Following the success of 1984's `Various Positins', Leonard Cohen continued to follow the path of combining modern synthpop production with his typically understated and stripped back style for this, his 8th studio album released in 1988.
It is a record of its time, but due to Cohen's impeccable songwriting and singing it has hardly aged at all. It contains the Cohen trademarks of personal, inteliigent, literate lyrics, lovingly crafted for maximum effect. A bit more to the fore in this album is a sense of humour, which really adds to the usual mix and lifts some of the tracks to even greater heights, especially the somewhat pointed `everybody knows'. As well as the personal tales of love and loss there is also a sense of awareness and slight disgust with the world around him, made evident in the catchy but scathing opener `First we take Manhatten', an attack on the fashion industry.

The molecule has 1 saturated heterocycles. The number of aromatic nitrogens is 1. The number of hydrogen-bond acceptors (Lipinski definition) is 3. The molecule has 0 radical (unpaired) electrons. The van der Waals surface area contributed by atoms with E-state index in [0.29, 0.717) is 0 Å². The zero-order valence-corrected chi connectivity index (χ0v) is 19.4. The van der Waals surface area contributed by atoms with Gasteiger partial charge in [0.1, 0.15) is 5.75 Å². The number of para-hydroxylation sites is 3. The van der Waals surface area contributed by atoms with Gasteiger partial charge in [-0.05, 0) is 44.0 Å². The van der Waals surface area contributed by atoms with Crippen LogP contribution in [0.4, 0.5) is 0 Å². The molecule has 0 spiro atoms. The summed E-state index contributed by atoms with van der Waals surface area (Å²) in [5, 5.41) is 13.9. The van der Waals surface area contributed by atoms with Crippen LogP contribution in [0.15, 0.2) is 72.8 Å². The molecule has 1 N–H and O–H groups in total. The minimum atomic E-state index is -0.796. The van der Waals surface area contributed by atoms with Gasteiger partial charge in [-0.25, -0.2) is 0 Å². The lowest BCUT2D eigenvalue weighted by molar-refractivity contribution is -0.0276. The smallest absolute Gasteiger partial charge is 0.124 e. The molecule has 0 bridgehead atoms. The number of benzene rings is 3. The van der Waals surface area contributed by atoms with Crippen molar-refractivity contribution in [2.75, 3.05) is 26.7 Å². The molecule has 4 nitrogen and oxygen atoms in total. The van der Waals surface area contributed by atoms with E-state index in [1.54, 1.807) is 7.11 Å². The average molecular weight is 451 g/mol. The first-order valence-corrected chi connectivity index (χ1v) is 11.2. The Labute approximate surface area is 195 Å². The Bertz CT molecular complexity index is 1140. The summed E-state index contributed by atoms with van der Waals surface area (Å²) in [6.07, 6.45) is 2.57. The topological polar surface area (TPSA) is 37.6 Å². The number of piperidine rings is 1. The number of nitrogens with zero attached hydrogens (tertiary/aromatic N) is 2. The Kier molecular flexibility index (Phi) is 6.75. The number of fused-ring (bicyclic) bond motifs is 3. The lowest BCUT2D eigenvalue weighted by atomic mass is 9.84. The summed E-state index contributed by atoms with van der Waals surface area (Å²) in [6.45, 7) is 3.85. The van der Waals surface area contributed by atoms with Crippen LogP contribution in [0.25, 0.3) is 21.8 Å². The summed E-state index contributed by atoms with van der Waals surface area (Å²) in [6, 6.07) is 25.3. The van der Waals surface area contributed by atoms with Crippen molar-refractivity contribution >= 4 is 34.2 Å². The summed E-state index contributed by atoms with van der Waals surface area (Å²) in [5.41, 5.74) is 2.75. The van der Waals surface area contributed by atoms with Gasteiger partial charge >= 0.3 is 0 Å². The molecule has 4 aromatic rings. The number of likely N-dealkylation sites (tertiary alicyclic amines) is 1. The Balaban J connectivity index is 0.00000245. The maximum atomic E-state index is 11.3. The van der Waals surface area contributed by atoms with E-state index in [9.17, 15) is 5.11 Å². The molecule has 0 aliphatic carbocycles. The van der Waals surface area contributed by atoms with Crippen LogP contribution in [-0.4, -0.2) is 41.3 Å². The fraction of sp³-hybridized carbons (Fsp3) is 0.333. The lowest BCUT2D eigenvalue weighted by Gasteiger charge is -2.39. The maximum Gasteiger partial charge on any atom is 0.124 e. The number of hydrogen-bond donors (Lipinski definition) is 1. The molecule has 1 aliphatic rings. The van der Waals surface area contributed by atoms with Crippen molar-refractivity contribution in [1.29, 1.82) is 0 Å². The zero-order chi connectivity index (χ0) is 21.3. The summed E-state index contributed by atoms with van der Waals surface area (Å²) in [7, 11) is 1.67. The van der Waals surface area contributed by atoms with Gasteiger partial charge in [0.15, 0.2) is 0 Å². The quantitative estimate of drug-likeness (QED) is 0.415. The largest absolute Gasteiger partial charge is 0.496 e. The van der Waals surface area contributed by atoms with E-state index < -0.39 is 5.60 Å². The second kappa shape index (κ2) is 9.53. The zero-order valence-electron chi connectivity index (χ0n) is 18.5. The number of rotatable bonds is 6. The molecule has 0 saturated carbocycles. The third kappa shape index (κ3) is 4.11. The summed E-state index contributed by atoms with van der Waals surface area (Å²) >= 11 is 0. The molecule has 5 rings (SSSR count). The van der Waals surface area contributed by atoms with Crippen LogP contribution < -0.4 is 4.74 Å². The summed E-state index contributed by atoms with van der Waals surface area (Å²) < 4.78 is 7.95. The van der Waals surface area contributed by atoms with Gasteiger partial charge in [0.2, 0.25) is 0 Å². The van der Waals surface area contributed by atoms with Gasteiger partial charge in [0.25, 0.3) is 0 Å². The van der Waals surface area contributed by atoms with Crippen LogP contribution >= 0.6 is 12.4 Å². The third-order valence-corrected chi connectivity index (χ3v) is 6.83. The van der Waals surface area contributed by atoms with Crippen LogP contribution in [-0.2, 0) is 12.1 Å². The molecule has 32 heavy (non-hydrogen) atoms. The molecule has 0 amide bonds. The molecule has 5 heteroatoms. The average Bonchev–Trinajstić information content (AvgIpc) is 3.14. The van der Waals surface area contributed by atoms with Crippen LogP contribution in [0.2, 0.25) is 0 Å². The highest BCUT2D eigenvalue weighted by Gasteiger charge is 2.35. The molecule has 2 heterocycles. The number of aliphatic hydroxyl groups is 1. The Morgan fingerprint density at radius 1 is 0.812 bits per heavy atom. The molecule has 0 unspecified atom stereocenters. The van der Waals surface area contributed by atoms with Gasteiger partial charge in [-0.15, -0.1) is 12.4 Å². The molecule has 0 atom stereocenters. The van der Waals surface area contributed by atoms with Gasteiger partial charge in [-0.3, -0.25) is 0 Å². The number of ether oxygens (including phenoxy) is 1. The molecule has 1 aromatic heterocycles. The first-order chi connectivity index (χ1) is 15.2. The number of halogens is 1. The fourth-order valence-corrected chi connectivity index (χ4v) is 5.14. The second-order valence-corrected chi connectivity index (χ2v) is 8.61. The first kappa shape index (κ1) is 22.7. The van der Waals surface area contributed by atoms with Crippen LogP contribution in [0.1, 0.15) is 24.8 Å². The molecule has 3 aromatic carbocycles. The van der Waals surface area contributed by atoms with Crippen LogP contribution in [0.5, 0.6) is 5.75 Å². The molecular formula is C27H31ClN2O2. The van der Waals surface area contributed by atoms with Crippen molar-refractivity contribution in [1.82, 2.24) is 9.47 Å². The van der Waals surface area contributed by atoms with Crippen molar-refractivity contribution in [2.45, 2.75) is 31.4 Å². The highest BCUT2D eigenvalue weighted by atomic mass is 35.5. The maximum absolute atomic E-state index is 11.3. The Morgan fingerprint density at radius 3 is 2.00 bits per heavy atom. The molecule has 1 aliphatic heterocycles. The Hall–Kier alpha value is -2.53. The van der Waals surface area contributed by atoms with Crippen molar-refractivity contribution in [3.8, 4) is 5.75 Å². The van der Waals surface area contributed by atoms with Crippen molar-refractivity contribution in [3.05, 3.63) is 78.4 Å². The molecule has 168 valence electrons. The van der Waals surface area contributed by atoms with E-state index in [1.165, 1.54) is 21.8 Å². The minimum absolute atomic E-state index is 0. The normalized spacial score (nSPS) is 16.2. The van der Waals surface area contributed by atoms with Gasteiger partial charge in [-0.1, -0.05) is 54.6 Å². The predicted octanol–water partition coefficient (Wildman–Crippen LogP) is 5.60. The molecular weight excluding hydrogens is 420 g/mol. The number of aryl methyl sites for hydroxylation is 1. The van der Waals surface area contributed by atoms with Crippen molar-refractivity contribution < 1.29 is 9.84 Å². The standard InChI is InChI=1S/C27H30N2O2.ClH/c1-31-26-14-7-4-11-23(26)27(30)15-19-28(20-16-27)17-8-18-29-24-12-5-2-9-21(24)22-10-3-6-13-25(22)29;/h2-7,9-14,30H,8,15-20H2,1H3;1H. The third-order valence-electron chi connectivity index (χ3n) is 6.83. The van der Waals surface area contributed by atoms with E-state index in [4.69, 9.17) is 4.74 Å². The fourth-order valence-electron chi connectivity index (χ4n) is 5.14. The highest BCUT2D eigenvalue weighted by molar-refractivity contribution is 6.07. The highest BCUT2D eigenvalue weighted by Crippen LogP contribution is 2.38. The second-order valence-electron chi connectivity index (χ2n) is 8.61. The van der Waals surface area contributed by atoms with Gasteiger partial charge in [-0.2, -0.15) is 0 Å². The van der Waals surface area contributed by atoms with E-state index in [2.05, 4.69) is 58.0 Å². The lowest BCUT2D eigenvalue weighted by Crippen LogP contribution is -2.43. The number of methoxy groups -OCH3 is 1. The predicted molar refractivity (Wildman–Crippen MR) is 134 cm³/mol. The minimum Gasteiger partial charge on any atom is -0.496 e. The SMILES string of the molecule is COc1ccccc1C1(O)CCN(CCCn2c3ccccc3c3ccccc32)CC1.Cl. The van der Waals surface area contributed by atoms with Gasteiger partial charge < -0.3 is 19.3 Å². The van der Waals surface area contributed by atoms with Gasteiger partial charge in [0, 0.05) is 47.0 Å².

Backing Cohen's singing is a very typically late eighties electro production. But it is tempered by Cohen's Spartan ethic, muting it's effect and allowing it to compliment him rather than overpower the record.
In tone and style it is quite different to Cohen's early output, but this is no bad thing. Life is about change and evolving, and Cohen's style has definitely evolved through the years, with each new album another step along his road of discovery. It is a journey without a destination, and we should be thankful for being allowed to follow. Some people dislike the change, but personally I think his albums are all the better for it - we'd have all got bored long ago if every album he ever made sounded just like the last one. For me this was a step along the road that worked well, and a classic album resulted.
It's a great record, and gets an unreserved five stars.